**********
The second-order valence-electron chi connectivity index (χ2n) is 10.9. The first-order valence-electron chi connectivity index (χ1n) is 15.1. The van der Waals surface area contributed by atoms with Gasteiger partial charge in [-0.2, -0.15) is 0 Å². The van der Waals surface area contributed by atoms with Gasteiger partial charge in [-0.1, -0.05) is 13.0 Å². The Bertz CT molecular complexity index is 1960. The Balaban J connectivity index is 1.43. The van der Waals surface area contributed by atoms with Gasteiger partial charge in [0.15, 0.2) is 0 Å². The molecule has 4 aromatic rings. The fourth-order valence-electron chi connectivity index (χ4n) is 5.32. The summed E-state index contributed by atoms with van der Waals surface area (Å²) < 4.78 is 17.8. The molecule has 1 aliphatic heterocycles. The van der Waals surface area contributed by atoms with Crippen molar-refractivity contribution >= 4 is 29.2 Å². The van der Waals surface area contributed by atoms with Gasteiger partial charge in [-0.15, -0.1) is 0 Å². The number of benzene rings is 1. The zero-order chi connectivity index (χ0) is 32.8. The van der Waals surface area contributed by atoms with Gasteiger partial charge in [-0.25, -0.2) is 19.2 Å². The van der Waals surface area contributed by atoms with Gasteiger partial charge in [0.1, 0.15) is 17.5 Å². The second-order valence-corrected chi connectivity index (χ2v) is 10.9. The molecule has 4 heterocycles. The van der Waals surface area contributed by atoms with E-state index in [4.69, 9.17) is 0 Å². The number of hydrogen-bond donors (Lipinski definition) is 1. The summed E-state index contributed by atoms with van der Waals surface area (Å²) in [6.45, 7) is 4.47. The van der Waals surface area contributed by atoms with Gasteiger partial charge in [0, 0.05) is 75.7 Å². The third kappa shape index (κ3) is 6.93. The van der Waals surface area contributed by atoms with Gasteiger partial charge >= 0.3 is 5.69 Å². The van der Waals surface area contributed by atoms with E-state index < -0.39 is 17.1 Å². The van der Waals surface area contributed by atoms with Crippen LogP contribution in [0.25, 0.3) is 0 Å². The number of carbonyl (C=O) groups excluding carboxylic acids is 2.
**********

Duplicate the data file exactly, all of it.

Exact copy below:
The second-order valence-electron chi connectivity index (χ2n) is 10.9. The first-order valence-electron chi connectivity index (χ1n) is 15.1. The van der Waals surface area contributed by atoms with Gasteiger partial charge in [-0.2, -0.15) is 0 Å². The van der Waals surface area contributed by atoms with Gasteiger partial charge in [-0.1, -0.05) is 13.0 Å². The Bertz CT molecular complexity index is 1960. The Balaban J connectivity index is 1.43. The van der Waals surface area contributed by atoms with Gasteiger partial charge in [0.15, 0.2) is 0 Å². The molecule has 4 aromatic rings. The fourth-order valence-electron chi connectivity index (χ4n) is 5.32. The summed E-state index contributed by atoms with van der Waals surface area (Å²) < 4.78 is 17.8. The molecule has 1 aliphatic heterocycles. The van der Waals surface area contributed by atoms with Crippen molar-refractivity contribution >= 4 is 29.2 Å². The van der Waals surface area contributed by atoms with Gasteiger partial charge in [-0.15, -0.1) is 0 Å². The number of benzene rings is 1. The zero-order chi connectivity index (χ0) is 32.8. The van der Waals surface area contributed by atoms with Gasteiger partial charge in [-0.25, -0.2) is 19.2 Å². The van der Waals surface area contributed by atoms with Gasteiger partial charge in [0.1, 0.15) is 17.5 Å². The second-order valence-corrected chi connectivity index (χ2v) is 10.9. The molecule has 4 heterocycles. The van der Waals surface area contributed by atoms with E-state index in [4.69, 9.17) is 0 Å². The number of hydrogen-bond donors (Lipinski definition) is 1. The summed E-state index contributed by atoms with van der Waals surface area (Å²) in [6.45, 7) is 4.47. The van der Waals surface area contributed by atoms with Gasteiger partial charge in [0, 0.05) is 75.7 Å². The third kappa shape index (κ3) is 6.93. The van der Waals surface area contributed by atoms with Gasteiger partial charge >= 0.3 is 5.69 Å². The van der Waals surface area contributed by atoms with E-state index < -0.39 is 17.1 Å². The van der Waals surface area contributed by atoms with Crippen LogP contribution in [0.25, 0.3) is 0 Å². The number of carbonyl (C=O) groups excluding carboxylic acids is 2.